When thinking of the ideal demonstration of the picturesque, the one piece of work that came to mind was the painting by John Gast called “American Progress.” Throughout history it was believed that we as human beings were destined to influence the world through our countries ideals and beliefs. When the United States expanded westward in the nineteenth century, those who expanded believed that it was their god given right to expand west and colonize. It was their task handed to them from god to spread their religion and beliefs to the Native people who currently resided in the desired land and convert them from “heathens” or “savages” to a civilized being. “Indeed, many settlers believed that God himself blessed the growth of the American nation. The Native Americans were considered heathens. By Christianizing the tribes, American missionaries believed they could save souls” (“American History []” 29). In John Gast’s painting “American Progress” he demonstrates America’s journey into the mysterious west during expansion. The angel in his painting acts as a type of religious symbolism to demonstrate the U.S. belief that God supports their expansion and spreading their civilized customs. His painting can be considered sublime through the eyes of those who hold the same religious belief through the inspiration a prideful feeling of the country’s growth and admiration for the social, economic, can cultural advancements. This painting follows William Gilpin’s ideal of the picturesque with ripples in the angel’s dress and the representation in the clouds as the settlers head toward potential danger and ruin at the cost of civilization. The clouds symbolize mystery and devastation for many native tribes as they forcibly take away their land and force them to convert to their beliefs. Regardless of such ruin, the American settlers believe that god is guiding them to expansion and wealth. John Gast uses rough terrain such as the mountains in the background and  objects crossing the land to give his painting  a picturesque element. The photo I took that I have  named “Darkness Falls” I  chose to capture with this painting in mind. The contrast of light and dark can be seen as    both sublime and picturesque. The darkness that surrounds the light I saw as an appropriate representation of how one’s eye is directed to the light, causing you to miss the greater picture. What we may see as a positive element for us as individuals may create ruin and destruction around us. Even though there is light that overcomes all the negative aspects of the photograph, there is darkness that consumes the light. One could interpret this as fear, which can be considered sublime through the views of Edmund Burke. “Whatever therefore is terrible, with regard to sight, is sublime too, whether this cause of terror be endued with greatness of dimensions or not; for it is impossible to look on anything as trifling, or contemptible, that may be dangerous” (Burke, 131). When the U.S. murdered thousands of Native Americans with the belief that it was god’s will and desire, we blocked out the devastation that was brought to the lives of the Natives who had owned that land first. The fear in the eyes of the natives and the terrible events that took place during this time could be seen as sublime by Burke’s standards. What many may see as divine is really the cause of destruction and despair. As human beings we often only chose to see what benefits each of   us individually and we either ignore or become ignorant of the effects of our actions on the people around us. Through the eyes of the individual, one would see this in a subliminal aspect due to the bright light and the colors but when you think about the photo in a deeper aspect you can notice the picturesque aspect of it in accordance with William Gilpin’s views. The dark ripples of grey eating away at the light in the middle, the jagged hills in the background and the darkness caving in can all symbolize a type of ruin as the darkness slowly eats away at the remaining light until there is nothing left.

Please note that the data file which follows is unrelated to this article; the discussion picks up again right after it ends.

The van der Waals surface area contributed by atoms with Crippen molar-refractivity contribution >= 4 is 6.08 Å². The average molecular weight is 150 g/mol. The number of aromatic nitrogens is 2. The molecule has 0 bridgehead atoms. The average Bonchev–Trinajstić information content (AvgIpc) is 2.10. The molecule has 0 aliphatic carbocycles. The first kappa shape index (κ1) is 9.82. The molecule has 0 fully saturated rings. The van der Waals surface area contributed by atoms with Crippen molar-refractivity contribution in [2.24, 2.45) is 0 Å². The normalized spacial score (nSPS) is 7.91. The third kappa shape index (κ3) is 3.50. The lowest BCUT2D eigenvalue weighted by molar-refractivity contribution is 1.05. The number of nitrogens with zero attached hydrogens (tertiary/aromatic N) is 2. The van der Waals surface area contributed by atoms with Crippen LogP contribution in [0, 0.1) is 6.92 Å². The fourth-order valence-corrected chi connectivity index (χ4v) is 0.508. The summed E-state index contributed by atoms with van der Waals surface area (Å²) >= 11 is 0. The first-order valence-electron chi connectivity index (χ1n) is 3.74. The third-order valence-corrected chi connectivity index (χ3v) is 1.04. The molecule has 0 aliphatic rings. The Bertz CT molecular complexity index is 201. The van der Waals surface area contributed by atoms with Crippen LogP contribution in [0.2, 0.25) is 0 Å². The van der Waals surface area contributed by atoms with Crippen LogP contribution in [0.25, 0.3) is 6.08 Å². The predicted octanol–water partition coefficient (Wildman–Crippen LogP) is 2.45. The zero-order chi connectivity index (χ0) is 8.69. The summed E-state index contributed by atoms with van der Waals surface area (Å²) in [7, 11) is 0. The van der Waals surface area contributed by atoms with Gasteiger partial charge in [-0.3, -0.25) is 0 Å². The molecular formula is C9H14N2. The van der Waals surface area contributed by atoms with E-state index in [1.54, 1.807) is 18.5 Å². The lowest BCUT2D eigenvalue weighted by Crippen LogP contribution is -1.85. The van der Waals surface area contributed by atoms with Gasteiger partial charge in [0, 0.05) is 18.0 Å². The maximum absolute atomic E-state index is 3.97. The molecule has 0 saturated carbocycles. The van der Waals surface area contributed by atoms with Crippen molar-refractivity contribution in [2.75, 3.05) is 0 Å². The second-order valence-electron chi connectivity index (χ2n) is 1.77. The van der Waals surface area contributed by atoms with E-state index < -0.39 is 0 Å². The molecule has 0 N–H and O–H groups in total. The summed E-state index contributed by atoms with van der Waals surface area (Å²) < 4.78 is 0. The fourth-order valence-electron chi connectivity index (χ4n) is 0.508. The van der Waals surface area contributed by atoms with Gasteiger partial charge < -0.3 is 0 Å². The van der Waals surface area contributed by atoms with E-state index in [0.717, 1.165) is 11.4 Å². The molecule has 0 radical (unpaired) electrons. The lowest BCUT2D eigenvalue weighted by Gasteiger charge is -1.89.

Throughout this assignment I have come to realize that picturesque scenes can be found almost anywhere and  are commonly ignored as insignificant throughout our lives. The picture above demonstrates one of the many subliminal scenes that we tend to overlook in our daily lives. Living organisms that are full of youth and vitality are typically seen as appealing to the human eye. We tend to overlook what is picturesque through things that have aged or has a rough surface. In this photograph age has become an apparent in the lives of the subjects. The purple and yellow colors mixed with the fallen leaves and soil represents a new season that is upon us. The wrinkles in the fruit and the rocky soil mixed in with the dried leaves demonstrates ruin and destruction. As summer has passed and with falls arrival we witness the destruction of the living organisms that once occupied the vibrant trees, and now occupies the ground, soon to become one with the soil. For those who follow a religious path, this life cycle may be seen, by those who believe it, to be God’s intention for death to follow a long and fruitful life of all “his creatures”. God is believed to create all living things with a specific purpose. As each living organism lives out their existence, they have carried out what can be considered God’s intended purpose.